Yorkshire Theatre Newsletter: All Aboard!

Liz Ryan Talks To Mikron Theate Company's Pete Toon About Their Upcoming Tour

“I’m one of the few producers in the country that has got an Inland Waterways Helmsman’s Certificate,” says Pete Toon of Mikron Theatre Company. “I also book toilets and check the van’s got tyres.

“Then people ring up and ask to speak to ‘the marketing department’ and I’m that as well.”

Every theatre production is an exercise in careful logistics. For Mikron Theatre, which almost every summer since 1972 has toured Britain’s canals by narrowboat, there are additional factors involved. In a typical year they will play to 16-17,000 people at 130 (mostly non-standard) venues and Pete will deal with 85 local authorities.

“My role is basically strategy,” he explains. “And I co-coordinate the office and the admin side with Marianne (McNamara) our artistic director and Rachel (Root) who’s our general manager. And because we’re so small, we bring in freelancers. We work with about 45-50 freelancers a year. My job is co-ordinating anything non-artistic, and then Marianne takes on the artistic side.”

Last year’s tour was scuppered early by Board members with the foresight to recognise a rapidly escalating Covid situation. Pete sighs heavily at the memory.

“We were one of the first people to announce that we were closing, and literally we had angry phone calls from supporters, saying ‘But you’ve got to tour!’  And by 23rd March we were all shut down, weren’t we?

“So, we didn’t tour. We made sure all our freelancers were looked after. We couldn’t buy actors out of full contracts… we don’t have that kind of money. But we did make sure that they were okay. We made sure that we kept a lot of our other freelancers either going on retainers through that period or… you know, paid them for the work that they’d already done. I don’t think anyone felt that they were out of pocket.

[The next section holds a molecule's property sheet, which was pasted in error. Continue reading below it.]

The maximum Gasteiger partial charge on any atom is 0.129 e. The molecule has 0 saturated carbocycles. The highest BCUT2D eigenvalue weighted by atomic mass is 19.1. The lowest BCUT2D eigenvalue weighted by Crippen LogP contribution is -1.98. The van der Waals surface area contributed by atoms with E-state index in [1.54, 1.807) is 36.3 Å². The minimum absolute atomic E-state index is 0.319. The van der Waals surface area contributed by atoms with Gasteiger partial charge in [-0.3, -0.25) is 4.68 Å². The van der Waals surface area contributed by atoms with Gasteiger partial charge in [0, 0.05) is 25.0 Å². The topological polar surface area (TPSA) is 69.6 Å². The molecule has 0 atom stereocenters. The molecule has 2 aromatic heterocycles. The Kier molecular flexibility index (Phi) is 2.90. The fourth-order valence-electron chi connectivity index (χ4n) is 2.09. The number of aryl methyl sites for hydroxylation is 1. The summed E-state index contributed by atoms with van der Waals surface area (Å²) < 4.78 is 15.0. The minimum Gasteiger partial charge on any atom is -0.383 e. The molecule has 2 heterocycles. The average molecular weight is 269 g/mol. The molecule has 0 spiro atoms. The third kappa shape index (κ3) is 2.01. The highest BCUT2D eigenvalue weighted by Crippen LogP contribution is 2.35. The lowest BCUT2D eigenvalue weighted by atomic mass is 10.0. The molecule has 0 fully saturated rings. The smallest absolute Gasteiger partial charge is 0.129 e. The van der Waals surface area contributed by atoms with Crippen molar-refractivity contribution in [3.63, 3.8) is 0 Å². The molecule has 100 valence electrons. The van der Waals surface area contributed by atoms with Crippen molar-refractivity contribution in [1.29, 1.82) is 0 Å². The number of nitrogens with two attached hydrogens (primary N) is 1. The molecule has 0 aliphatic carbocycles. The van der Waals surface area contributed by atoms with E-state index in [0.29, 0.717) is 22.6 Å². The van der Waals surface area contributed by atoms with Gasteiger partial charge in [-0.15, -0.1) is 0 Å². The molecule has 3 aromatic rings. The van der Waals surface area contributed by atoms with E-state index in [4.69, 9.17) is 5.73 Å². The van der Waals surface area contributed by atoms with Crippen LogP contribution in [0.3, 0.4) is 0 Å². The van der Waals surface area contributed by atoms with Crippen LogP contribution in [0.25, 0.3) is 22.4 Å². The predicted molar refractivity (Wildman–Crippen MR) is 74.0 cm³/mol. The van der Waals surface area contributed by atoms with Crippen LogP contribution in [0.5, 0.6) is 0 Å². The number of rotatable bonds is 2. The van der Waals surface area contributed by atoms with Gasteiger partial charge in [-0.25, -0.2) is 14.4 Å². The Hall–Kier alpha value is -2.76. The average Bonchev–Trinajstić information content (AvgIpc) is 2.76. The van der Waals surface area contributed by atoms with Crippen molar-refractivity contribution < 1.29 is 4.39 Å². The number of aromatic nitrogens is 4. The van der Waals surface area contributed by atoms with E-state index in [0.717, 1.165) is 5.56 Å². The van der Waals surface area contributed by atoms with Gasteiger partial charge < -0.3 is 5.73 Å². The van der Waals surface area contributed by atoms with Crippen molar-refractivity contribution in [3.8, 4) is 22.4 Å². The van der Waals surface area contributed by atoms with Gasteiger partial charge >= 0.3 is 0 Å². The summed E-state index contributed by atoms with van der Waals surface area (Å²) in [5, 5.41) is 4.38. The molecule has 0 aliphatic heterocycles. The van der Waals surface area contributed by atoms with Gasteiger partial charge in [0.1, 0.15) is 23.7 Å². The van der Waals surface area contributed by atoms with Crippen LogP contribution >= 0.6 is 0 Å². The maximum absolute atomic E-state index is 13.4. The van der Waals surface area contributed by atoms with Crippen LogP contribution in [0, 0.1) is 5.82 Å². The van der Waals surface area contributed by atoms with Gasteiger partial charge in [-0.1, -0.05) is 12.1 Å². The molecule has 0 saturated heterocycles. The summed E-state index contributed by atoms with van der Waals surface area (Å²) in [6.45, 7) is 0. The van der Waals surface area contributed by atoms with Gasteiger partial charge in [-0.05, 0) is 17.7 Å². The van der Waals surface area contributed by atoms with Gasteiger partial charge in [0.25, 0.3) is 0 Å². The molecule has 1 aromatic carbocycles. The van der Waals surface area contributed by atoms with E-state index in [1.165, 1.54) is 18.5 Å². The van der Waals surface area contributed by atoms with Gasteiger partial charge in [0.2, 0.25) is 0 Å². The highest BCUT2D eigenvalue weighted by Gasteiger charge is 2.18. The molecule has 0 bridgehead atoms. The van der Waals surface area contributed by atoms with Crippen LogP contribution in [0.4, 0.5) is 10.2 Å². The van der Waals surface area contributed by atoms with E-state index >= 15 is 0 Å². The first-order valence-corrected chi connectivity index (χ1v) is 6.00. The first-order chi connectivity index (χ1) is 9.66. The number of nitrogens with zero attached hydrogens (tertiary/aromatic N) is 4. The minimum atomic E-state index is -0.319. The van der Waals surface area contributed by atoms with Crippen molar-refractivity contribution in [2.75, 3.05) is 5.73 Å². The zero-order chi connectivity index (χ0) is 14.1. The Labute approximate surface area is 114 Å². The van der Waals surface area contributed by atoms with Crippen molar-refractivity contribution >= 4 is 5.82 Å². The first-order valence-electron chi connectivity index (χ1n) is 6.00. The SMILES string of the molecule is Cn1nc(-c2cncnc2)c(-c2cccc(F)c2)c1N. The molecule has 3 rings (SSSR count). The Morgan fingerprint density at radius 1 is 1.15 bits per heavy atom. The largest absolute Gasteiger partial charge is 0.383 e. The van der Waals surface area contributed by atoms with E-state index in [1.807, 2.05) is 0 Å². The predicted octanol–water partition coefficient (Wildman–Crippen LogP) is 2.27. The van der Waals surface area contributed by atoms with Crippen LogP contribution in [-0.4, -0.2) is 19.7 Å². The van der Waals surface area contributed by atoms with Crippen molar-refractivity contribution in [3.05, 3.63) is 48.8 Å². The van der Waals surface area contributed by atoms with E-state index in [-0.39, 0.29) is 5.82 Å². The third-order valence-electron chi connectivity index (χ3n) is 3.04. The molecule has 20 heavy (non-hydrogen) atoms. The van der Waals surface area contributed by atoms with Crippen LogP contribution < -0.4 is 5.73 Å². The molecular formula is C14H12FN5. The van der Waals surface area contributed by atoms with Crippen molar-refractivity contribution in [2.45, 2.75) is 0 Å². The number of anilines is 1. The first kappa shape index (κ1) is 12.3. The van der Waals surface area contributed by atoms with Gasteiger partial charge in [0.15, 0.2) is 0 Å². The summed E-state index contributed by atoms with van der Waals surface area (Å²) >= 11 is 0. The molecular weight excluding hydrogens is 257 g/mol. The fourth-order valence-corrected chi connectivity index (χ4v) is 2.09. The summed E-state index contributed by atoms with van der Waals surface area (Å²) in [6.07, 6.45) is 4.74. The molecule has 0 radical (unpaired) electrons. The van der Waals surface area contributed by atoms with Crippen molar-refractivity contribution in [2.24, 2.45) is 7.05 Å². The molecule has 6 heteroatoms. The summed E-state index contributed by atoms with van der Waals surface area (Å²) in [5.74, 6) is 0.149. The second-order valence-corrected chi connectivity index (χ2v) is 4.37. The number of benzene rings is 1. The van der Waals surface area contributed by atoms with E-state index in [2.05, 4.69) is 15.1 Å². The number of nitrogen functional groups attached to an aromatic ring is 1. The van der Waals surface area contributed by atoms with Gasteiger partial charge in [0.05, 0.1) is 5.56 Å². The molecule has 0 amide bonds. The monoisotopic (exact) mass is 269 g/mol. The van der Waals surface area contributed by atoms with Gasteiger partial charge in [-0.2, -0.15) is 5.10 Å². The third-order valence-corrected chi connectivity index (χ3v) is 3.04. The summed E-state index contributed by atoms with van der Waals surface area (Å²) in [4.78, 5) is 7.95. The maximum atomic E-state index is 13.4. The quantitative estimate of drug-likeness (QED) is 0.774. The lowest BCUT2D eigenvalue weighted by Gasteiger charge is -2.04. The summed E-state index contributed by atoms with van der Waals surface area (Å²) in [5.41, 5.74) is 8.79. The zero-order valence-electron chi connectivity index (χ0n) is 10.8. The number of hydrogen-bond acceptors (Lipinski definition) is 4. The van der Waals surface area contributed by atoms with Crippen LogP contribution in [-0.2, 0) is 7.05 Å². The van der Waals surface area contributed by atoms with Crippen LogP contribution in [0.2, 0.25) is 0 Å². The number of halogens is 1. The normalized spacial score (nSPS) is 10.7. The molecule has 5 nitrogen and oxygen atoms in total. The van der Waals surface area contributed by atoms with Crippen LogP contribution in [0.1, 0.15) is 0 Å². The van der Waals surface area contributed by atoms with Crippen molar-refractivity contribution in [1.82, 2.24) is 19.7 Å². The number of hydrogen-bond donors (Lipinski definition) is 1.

“And then we realised that we had a huge £48,000 shortfall in our budget because we weren’t touring. We couldn’t not pay rent. And we couldn’t be furloughed ‘cos it wasn’t a thing and… It was like… ugh.

“So, we launched an appeal. The shortfall was £48,337.49 and we advertised that figure with the 49p on. We gave ourselves six months to do that and we’ve done it in just over two weeks. And we’re still getting donations now.

“We’ve been humbled. It teaches us that there’s something bigger in Mikron than just us. We’ve not taken any of this support for granted and I think the only reason I’m sitting talking to you now and you’re talking to me to write an article is because we had over 700 people donate money in the last 18 months and that’s still going.

“Also, the Arts Council were really good. We wouldn’t be here without them. They worked really hard last year to keep an entire sector afloat, both lobbying but also making sure that they didn’t just cut our grant ‘cos we weren’t delivering against our KPIs (key performance indicators). That’s important for small companies like us.”

I ask him to explain what is unique about Mikron. It turns out it isn’t the narrowboat as such – they don’t even use their beloved Tyseley for winter performances. It’s more to do with the style of the shows, which are presented by a small team of actors without lighting, sound amplification or any other technological lift.

“It means we don’t need a venue. Or electricity. We can just turn up anywhere. And every Mikron theatre performance is relaxed! You can come with your dog to most places… especially this year when the show’s about dogs. You can bring your toddler. You can breast feed. You can have a family member that’s got mental health issues. Or you can come in a wheelchair. We BSL interpret two shows up north and two down south.”

Like the larger and better-known operation in Holbeck, Mikron have spent the past year running a food bank.

“We had an office and a van and we basically followed the Slung Low model. We couldn’t have sat just twiddling our thumbs, home-schooling our kids, doing nothing. We had to do something. But we’re theatre people, we’re not experienced in social care.”

Yet, as he points out, the underlying skillset of theatre production is logistics – and carting food about in your locality is much easier than organising a theatre tour.

“We worked with the Real Junk Food Project in Wakefield and there was one week when we brought back bags of popcorn, they were about five foot tall, you know like you get in the cinema, because all the cinemas were shut. We were bagging popcorn as a treat for weeks!”